1° CPSE Summer School 2018 @ Londra

“Optimisation under uncertainty”

3 september 2018, London: 1st day

I was very lucky to get the chance to attend a prestigious Summer School held at the exclusive Imperial College in London. The CPSE Summer School 2018, at its first edition, is dedicated to an interesting and at same time debated topic: Optimization under uncertainty. I found this topic extremely stimulant, as it is strongly linked to my graduation thesis in Energy Way.

After arriving in London, I spent the first hours of Monday evening hanging around streets and parks, waiting for the Summer School kick off event held at 6 pm. I admit I was a little nervous, but at the same time I could not wait to get involved, meet people and learn a lot.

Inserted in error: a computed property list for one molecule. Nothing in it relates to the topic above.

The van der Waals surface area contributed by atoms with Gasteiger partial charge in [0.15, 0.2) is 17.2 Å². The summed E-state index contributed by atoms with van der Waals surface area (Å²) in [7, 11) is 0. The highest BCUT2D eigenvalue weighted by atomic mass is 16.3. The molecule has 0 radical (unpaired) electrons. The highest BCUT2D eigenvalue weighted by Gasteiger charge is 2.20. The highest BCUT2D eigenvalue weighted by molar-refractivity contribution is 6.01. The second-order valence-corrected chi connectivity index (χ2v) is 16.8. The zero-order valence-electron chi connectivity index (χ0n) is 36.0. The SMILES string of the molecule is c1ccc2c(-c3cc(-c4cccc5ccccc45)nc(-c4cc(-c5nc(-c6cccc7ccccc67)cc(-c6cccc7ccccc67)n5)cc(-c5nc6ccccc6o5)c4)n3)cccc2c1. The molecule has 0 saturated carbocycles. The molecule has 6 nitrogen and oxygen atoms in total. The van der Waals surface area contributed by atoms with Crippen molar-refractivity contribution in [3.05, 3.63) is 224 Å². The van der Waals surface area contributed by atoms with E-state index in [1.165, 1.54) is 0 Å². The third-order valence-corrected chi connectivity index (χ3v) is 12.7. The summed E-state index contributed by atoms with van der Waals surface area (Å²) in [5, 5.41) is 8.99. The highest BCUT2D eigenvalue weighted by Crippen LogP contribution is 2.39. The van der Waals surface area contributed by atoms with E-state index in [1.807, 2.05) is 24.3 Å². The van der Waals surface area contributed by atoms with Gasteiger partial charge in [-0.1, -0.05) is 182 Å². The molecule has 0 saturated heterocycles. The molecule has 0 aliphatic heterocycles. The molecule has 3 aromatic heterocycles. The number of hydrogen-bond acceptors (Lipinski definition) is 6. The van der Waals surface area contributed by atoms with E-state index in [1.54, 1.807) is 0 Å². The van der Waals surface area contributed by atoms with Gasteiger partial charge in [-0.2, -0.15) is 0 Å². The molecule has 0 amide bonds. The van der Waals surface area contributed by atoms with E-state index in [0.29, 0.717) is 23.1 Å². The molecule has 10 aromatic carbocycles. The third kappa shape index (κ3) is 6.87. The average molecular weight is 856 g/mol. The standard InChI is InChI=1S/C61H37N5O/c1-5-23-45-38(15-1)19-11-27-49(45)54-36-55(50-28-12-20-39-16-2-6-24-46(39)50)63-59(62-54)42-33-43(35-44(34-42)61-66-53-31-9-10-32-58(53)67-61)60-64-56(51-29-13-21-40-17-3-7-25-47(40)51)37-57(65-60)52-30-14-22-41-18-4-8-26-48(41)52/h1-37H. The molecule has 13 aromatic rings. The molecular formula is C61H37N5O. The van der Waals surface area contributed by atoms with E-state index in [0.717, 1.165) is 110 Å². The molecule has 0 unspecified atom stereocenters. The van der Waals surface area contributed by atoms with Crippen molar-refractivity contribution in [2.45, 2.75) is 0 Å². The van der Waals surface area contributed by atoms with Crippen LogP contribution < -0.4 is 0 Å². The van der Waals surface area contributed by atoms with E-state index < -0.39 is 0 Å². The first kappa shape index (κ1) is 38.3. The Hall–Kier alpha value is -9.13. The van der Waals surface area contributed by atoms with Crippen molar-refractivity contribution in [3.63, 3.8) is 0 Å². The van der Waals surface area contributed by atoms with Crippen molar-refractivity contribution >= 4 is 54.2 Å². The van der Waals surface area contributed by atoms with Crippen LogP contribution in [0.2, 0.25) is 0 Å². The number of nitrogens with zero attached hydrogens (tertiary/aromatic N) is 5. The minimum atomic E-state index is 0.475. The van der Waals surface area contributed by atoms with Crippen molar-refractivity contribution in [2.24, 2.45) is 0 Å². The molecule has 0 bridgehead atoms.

I arrived at the hotel wearing a shirt, my faithful Clarks and I soon left for the University, trying to imagine the frame of the Imperial College in my mind. My predictions were not so bad: at 170 Queen’s Gate I found an environment that I can’t avoid calling british. Welcomed by the Imperial staff, I was introduced into a garden, where Wolfram Wiesemann, one of the organizers, opened the event with a brief introduction to the course. Ready to throw myself into the fray to get to know other participants, I started off the evening with a glass of wine and a beer and I met very interesting graduate students: Andres, an Ecuadorian boy who is doing a PhD at UCL, Gyula, PhD student at the University of Pannonia (Hungary), Jack and Aris, both PhD students in Edinburgh, Pedro and Jude, two doctoral students at UCL. We talked about our areas of research and work and they were somewhat amazed by the fact that I am not a doctoral student (I was the only company-employed attendant at the Summer School). At the end of the evening, we decided to go for a drink in the University’s pub and then say goodbye, excited by the 10 hours of lessons that awaiting us on the following day.